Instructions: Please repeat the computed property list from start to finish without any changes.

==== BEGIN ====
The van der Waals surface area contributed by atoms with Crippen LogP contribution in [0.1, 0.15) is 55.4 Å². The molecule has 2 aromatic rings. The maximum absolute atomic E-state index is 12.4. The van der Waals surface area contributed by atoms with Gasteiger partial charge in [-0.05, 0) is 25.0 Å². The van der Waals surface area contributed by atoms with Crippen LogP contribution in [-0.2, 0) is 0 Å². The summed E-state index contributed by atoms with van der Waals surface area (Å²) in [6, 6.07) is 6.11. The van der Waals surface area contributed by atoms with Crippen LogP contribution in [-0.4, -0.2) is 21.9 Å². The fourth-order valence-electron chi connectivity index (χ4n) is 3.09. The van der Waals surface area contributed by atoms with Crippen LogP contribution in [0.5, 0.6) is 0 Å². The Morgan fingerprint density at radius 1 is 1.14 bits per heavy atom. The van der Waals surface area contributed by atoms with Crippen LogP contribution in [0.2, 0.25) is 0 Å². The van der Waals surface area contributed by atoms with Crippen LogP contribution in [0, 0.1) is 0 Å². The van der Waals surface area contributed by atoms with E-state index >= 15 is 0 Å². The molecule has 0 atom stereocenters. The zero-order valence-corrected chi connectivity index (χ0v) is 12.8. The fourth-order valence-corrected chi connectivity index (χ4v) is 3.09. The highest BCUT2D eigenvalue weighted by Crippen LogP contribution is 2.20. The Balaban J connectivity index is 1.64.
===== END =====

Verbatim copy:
The van der Waals surface area contributed by atoms with Crippen LogP contribution in [0.1, 0.15) is 55.4 Å². The molecule has 2 aromatic rings. The maximum absolute atomic E-state index is 12.4. The van der Waals surface area contributed by atoms with Gasteiger partial charge in [-0.05, 0) is 25.0 Å². The van der Waals surface area contributed by atoms with Crippen LogP contribution in [-0.2, 0) is 0 Å². The summed E-state index contributed by atoms with van der Waals surface area (Å²) in [6, 6.07) is 6.11. The van der Waals surface area contributed by atoms with Crippen LogP contribution in [-0.4, -0.2) is 21.9 Å². The fourth-order valence-electron chi connectivity index (χ4n) is 3.09. The van der Waals surface area contributed by atoms with Crippen LogP contribution in [0.5, 0.6) is 0 Å². The Morgan fingerprint density at radius 1 is 1.14 bits per heavy atom. The van der Waals surface area contributed by atoms with Crippen LogP contribution in [0.2, 0.25) is 0 Å². The van der Waals surface area contributed by atoms with Crippen LogP contribution in [0, 0.1) is 0 Å². The van der Waals surface area contributed by atoms with E-state index >= 15 is 0 Å². The molecule has 0 atom stereocenters. The zero-order valence-corrected chi connectivity index (χ0v) is 12.8. The fourth-order valence-corrected chi connectivity index (χ4v) is 3.09. The highest BCUT2D eigenvalue weighted by Crippen LogP contribution is 2.20. The Balaban J connectivity index is 1.64.